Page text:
Melinda Sheehan, product manager for liquid handling at Eppendorf North America (Hauppauge, NY), views electronic pipettes as a smart value addition to many laboratory workflows. “Although you pay a premium for their functionality, electronic models streamline processes and make them more mistake-proof.” The cost of pipetting aside, labs can potentially reduce the number of replicates in analyses or processes based on the superior reproducibility of electronic pipettes.

“Everyone is guaranteed to follow the same protocol and to do pipetting in exactly the same manner,” Sheehan adds.

Workflow considerations

The question “to automate or not to automate” brings a variety of responses from experts. The most common answer is, “It depends.” Lab managers decide based on a complex assessment of throughput, the value of consistency, and the importance of walkaway time. In regulated industries one can add documentation and the ease with which methods are validated.

Regardless, for many labs an affirmative answer is that it’s easier to reach for electronic pipettes than for complex robotics and their steep learning curves.

“If you have a lot of people using the exact same kit, say, RNA or DNA extraction or ELISA, following a protocol might involve dispensing 250 microliters of one buffer, 100 microliters of another, 125 microliters of a reagent, etcetera,” Sheehan explains. “Users have to go through each step over and over.”

Manual pipetting requires that operators adjust volumes at each step. Expert users also adjust draw/dispense speeds when viscosity changes significantly, for example, between a high-salt aqueous solution and alcohol or a detergent. “But if two people set out to pipette manually at a specific speed, you’ll get two different results,” Sheehan warns. Electronic pipettes can store protocols and execute each step, including speed changes, by pressing buttons. “This ensures that experiments are conducted the same way, no matter who is running them.”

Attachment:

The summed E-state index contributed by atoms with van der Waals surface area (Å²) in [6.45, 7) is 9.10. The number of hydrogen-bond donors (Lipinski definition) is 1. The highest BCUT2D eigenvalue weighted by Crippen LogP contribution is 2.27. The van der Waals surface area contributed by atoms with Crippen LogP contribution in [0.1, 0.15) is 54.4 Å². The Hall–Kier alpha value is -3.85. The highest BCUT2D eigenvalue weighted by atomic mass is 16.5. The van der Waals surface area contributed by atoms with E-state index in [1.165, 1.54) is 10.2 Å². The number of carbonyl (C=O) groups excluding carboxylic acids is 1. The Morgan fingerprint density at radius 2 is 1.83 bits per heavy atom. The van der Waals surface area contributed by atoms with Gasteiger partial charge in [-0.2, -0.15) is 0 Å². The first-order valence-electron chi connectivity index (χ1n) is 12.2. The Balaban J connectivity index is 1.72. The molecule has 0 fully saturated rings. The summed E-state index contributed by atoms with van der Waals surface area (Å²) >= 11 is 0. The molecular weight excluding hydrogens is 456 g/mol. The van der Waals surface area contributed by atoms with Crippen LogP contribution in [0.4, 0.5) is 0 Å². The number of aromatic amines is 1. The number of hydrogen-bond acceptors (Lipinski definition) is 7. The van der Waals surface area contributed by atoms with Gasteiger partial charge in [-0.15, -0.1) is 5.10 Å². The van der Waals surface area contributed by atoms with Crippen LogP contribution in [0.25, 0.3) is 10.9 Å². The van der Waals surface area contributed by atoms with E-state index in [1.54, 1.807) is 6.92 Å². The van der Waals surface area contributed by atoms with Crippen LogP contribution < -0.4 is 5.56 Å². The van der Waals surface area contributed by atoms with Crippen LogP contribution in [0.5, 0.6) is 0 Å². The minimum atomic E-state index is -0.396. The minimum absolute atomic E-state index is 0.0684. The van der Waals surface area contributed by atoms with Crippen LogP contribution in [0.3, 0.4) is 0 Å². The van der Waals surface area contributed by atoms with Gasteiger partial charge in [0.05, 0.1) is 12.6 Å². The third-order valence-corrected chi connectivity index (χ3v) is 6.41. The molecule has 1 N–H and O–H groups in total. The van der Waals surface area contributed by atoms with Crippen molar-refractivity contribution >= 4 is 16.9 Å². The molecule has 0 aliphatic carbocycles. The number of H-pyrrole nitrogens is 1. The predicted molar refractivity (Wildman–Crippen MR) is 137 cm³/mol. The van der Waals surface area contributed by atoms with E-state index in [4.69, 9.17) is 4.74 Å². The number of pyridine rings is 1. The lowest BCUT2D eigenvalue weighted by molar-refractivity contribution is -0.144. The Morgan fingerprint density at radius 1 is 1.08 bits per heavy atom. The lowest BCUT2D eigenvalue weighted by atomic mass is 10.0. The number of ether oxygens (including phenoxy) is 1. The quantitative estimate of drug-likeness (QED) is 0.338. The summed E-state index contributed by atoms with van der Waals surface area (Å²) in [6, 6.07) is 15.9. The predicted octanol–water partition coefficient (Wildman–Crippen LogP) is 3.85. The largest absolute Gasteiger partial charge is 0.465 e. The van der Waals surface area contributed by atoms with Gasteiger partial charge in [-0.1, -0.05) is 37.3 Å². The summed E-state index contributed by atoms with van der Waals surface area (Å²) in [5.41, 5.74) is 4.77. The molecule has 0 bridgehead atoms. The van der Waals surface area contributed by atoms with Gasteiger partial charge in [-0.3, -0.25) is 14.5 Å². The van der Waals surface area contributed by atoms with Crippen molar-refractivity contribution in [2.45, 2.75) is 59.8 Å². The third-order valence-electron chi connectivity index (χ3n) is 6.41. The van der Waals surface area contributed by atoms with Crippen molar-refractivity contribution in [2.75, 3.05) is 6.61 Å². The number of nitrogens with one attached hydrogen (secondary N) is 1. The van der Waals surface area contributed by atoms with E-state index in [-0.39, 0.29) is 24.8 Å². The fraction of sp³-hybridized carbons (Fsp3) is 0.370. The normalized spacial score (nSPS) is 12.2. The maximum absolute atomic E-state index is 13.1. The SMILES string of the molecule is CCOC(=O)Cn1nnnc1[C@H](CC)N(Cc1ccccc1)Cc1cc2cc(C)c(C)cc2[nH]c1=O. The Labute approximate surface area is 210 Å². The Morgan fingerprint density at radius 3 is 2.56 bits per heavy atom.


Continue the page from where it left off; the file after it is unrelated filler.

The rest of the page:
The industry is not yet at the stage where users can design protocols on a computer or download them from a kit on the manufacturer’s site, then upload to the pipette. Sheehan says that “some customers have inquired about that feature, which is common in fully robotic systems.”

But as Alex Spector, President of Pipette.com, comments, “I would be surprised if every major manufacturer is not looking into this capability.”

“Rumors of my death …”

Tides of technology aside, Spector believes the demise of manual pipettes has been greatly exaggerated. “Ten years ago everyone thought that electronic pipettes would take over the market, but today, mechanical units make up 80 percent of sales.”

Early electronic designs, he explains, were too bulky, not as reliable as today’s models, and two to three times as expensive as manual pipettes. “Many scientists felt that they were more in control with manual designs, especially with tricky liquids that they could not control dispensing as accurately as by hand.” He describes preferences for one pipette type to another as a personal decision, “like a knife to a sculptor or a writer’s favorite pen. People get attached to their preferred tools.”

For additional resources on pipettes, including useful articles and a list of manufacturers, visit www.labmanager.com/pipettes

Categories: Product Focus